Genesis 41:13
And it came to pass, as he interpreted to us, so it was; me he restored to my office, and him he hanged.
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EXPOSITORY (ENGLISH BIBLE)
Genesis 41:13. Me he restored unto mine office — That is, Joseph foretold his restoration to his office, and the execution of the other. Thus Jeremiah is said to pull down and destroy those nations, whose downfall and destruction he only foretold, Jeremiah 1:10.41:9-32 God's time for the enlargement of his people is the fittest time. If the chief butler had got Joseph to be released from prison, it is probable he would have gone back to the land of the Hebrews. Then he had neither been so blessed himself, nor such a blessing to his family, as afterwards he proved. Joseph, when introduced to Pharaoh, gives honour to God. Pharaoh had dreamed that he stood upon the bank of the river Nile, and saw the kine, both the fat ones, and the lean ones, come out of the river. Egypt has no rain, but the plenty of the year depends upon the overflowing of the river Nile. See how many ways Providence has of dispensing its gifts; yet our dependence is still the same upon the First Cause, who makes every creature what it is to us, be it rain or river. See to what changes the comforts of this life are subject. We cannot be sure that to-morrow shall be as this day, or next year as this. We must learn how to want, as well as how to abound. Mark the goodness of God in sending the seven years of plenty before those of famine, that provision might be made. The produce of the earth is sometimes more, and sometimes less; yet, take one with another, he that gathers much, has nothing over; and he that gathers little, has no lack, Ex 16:18. And see the perishing nature of our worldly enjoyments. The great harvests of the years of plenty were quite lost, and swallowed up in the years of famine; and that which seemed very much, yet did but just serve to keep the people alive. There is bread which lasts to eternal life, which it is worth while to labour for. They that make the things of this world their good things, will find little pleasure in remembering that they have received them.The chief butler now calls Joseph to mind, and mentions his gift to Pharaoh. "My sins." His offence against Pharaoh. His ingratitude in forgetting Joseph for two years does not perhaps occur to him as a sin. "A Hebrew lad." The Egyptians were evidently well acquainted with the Hebrew race, at a time when Israel had only a family. "Him he hanged." The phrase is worthy of note, as a specimen of pithy brevioquence. Him he declared that the dream foreboded that Pharaoh would hang.9-13. then spake the chief butler unto Pharaoh, saying, I do remember my faults—This public acknowledgment of the merits of the young Hebrew would, tardy though it was, have reflected credit on the butler had it not been obviously made to ingratiate himself with his royal master. It is right to confess our faults against God, and against our fellow men when that confession is made in the spirit of godly sorrow and penitence. But this man was not much impressed with a sense of the fault he had committed against Joseph; he never thought of God, to whose goodness he was indebted for the prophetic announcement of his release, and in acknowledging his former fault against the king, he was practising the courtly art of pleasing his master. Me he restored; either,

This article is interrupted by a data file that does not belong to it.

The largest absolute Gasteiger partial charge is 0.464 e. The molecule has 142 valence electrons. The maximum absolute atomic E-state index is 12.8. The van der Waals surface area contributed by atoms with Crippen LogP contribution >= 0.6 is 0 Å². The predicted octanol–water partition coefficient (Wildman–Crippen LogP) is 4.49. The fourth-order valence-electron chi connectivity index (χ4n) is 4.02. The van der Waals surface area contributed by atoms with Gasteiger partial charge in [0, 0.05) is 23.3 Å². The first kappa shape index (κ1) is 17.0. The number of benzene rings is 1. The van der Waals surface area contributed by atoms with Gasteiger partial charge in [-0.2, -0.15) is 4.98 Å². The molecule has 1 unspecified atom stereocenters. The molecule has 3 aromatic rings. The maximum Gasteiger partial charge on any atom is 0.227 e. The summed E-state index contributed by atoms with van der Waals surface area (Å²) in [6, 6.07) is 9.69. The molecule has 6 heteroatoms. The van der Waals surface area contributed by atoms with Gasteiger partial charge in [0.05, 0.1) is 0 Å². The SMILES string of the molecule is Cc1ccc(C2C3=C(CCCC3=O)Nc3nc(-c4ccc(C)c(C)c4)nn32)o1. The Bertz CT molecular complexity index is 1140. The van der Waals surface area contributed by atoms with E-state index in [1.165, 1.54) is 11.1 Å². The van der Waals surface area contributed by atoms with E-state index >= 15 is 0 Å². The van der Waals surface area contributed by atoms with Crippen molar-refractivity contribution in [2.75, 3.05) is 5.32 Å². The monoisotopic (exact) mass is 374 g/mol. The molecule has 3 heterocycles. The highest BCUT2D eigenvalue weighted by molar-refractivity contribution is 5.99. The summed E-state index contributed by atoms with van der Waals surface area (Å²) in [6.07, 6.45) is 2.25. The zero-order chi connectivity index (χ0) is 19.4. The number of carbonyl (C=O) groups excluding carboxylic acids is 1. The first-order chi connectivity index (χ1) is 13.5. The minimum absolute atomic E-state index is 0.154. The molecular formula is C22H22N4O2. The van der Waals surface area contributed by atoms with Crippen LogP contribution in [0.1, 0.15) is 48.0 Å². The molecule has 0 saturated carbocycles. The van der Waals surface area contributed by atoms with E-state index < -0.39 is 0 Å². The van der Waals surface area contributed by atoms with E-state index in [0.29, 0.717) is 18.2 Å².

1. Pharaoh. But then he would have mentioned either his name or title, and not have spoken so slightly and indecently of him. Or rather,

2. Joseph, of whom he spake last, and who is here said to restore the one, and to hang the other, because he foretold those events, as Jeremiah is said to pull down and destroy those nations, Jeremiah 1:10, whose destruction he did only foretell. And it came to pass, as he interpreted to us, so it was,.... The event answered to the interpretation, and showed it to be right; this is frequently hinted and repeated, to show the exactness and certainty of the interpretation given, in order to recommend Joseph to Pharaoh the more:

me he restored unto my office, and him he hanged: that is, Joseph interpreted the butler's dream to such a sense, that he should be restored to his butlership, and accordingly he was; and the baker's dream, that he should be hanged, and so he was. Aben Ezra and Jarchi interpret this of Pharaoh, that he restored the one, and hanged the other, or ordered these things to be done, which answered to Joseph's interpretation of the dreams; but the former sense seems best, for Joseph is the person immediately spoken of in the preceding clause; nor would it have been so decent for the butler, in the presence of Pharaoh, to have spoken of him without naming him, and which would have been contrary to his usage before.

And it came to pass, as he interpreted to us, so it was; me he restored unto mine office, and him he hanged.
EXEGETICAL (ORIGINAL LANGUAGES)
13. me he restored … and him he hanged] R.V. marg. I was restored … and he was hanged. Probably, the construction in the original is impersonal, i.e. “me they restored, and him they hanged.” In addressing Pharaoh, and in alluding to Pharaoh’s actions, this impersonal use of the 3rd pers. sing. is doubtless the language of etiquette."Then Pharaoh awoke, and behold it was a dream." The dream was so like reality, that in was only when he woke that he perceived it was a dream.
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